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  • Heart Bar Shoe: Best known horseshoe for treating a laminitic horse. Although the most common use of this shoe is for foundered horses, there are many other applications for this shoe. Using a heart bar shoe requires knowledge and skill. If an unexperienced farrier happens to apply too much pressure on the frog, it could cause pain to the horse. On the opposite side of things, if enough pressure is not applied to the frog, nothing will happen and the horse will continue to lose blood to the hoof capsule. Once more, the key here in using this type of horseshoe is applying it properly. 
  • Eggbar Shoe: This is a corrective shoe that provides for extra heel support for sore horses. Additionally, a horse suffering from navicular syndrome will commonly need to have eggbar shoes. While this shoe can be abused by many farriers, when fit correctly to the hoof by a educated farrier, it can work wonders on a horse with bad feet.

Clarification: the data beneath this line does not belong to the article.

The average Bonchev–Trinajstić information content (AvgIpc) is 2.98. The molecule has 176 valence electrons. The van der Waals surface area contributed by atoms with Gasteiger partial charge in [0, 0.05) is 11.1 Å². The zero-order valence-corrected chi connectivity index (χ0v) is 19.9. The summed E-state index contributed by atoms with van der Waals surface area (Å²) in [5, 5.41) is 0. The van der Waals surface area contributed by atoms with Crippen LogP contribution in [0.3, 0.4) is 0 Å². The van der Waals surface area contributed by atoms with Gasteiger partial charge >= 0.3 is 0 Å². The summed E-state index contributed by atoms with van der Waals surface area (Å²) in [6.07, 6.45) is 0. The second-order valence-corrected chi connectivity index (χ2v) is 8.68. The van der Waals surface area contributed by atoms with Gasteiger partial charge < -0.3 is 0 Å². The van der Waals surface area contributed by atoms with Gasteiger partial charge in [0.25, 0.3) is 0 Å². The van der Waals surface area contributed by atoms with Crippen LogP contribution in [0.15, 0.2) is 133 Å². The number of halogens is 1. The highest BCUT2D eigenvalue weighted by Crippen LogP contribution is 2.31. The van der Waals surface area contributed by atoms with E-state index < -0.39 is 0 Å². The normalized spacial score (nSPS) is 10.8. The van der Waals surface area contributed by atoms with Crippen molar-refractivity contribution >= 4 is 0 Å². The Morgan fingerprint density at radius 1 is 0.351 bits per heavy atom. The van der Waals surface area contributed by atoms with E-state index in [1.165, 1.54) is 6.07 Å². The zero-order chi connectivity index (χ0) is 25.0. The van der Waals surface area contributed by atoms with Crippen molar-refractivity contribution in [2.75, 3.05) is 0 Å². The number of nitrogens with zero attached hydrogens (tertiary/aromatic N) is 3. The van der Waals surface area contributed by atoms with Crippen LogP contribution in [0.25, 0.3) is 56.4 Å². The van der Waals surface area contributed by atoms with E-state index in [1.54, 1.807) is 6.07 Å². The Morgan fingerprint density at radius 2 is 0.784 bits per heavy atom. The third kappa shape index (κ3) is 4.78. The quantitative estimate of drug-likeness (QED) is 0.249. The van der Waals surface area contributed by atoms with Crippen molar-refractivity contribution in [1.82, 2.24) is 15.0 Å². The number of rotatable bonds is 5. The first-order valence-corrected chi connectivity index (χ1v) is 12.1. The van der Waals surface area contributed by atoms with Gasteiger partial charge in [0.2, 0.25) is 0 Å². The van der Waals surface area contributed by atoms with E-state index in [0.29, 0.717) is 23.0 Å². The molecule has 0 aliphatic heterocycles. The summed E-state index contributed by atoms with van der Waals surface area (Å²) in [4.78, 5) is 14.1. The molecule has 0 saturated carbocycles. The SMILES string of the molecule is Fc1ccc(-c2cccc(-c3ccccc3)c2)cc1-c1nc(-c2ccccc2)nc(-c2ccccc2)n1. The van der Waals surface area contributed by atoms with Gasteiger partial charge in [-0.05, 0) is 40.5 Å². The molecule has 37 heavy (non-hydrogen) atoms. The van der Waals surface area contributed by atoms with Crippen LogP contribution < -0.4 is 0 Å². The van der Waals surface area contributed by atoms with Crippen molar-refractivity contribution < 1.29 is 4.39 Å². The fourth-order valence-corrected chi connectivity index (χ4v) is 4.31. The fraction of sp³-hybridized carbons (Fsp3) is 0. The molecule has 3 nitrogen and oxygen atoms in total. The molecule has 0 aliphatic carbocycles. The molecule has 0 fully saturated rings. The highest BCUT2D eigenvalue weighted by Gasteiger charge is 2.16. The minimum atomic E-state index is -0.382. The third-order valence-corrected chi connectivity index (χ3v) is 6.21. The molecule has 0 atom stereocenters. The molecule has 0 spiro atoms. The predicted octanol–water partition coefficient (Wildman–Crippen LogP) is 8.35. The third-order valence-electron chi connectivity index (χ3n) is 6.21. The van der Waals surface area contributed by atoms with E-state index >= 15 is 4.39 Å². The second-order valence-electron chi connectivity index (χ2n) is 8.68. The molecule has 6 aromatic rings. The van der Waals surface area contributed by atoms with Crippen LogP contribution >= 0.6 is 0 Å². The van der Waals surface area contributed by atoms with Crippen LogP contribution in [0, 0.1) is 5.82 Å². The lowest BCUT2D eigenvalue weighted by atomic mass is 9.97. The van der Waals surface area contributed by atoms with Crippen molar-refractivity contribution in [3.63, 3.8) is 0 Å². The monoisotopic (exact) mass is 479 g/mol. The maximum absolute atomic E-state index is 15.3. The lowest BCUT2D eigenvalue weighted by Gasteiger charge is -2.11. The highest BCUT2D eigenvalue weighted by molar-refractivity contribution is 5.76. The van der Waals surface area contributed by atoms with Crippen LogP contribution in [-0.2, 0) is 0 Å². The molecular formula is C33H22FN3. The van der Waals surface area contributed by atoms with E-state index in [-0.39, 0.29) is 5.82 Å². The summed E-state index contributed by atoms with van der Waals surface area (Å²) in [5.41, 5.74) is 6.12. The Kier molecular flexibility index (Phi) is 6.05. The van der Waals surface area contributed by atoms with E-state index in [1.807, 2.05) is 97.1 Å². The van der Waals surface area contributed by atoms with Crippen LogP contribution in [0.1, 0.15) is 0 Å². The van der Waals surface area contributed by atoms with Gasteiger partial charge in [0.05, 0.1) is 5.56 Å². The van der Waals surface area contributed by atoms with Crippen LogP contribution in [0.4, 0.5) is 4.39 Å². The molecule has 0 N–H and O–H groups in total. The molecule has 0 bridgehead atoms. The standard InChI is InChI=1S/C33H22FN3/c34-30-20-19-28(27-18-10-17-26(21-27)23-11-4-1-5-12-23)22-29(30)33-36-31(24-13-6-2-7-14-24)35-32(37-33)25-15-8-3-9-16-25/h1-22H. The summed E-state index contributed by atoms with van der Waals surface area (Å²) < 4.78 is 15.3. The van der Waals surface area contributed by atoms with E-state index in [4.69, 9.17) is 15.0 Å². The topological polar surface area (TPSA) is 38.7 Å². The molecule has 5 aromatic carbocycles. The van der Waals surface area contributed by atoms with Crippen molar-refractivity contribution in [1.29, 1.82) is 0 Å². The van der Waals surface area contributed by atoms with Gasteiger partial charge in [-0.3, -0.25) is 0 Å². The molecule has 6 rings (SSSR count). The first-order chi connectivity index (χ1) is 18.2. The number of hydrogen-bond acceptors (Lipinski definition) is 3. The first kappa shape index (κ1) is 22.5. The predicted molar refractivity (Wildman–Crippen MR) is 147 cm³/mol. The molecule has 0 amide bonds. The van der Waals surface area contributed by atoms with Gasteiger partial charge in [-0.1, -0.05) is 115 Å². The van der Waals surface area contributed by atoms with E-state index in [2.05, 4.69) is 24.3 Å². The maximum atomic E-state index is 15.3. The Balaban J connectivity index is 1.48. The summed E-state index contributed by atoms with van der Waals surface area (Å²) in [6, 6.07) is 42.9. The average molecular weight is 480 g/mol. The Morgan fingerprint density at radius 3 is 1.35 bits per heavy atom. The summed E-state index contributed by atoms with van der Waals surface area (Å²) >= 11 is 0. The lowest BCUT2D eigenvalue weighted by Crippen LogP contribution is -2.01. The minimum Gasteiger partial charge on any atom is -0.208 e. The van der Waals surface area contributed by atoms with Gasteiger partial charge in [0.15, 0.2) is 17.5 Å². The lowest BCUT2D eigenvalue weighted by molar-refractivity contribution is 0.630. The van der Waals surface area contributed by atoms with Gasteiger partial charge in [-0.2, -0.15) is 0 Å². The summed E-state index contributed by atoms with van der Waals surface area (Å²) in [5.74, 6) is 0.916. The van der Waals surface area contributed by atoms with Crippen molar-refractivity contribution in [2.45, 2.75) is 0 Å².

• Bar Shoe: A well designed horseshoe that offers support to the heel and frog spreading the weight evenly throughout the foot. A horse that needs extra support for the hoof capsule will need a bar shoe. Most farriers will agree that this is the best type of shoe for horse with quarter cracks, thin-soled horses, or any horse that needs extra support. Many horseowners and farriers will prefer a bar-shoe for a horse with injuries of the tendons and ligaments. This shoe is a favorite of many experts because it has so many uses and can help not only solve hoof issues, but prevent possible injuries or issues in the future.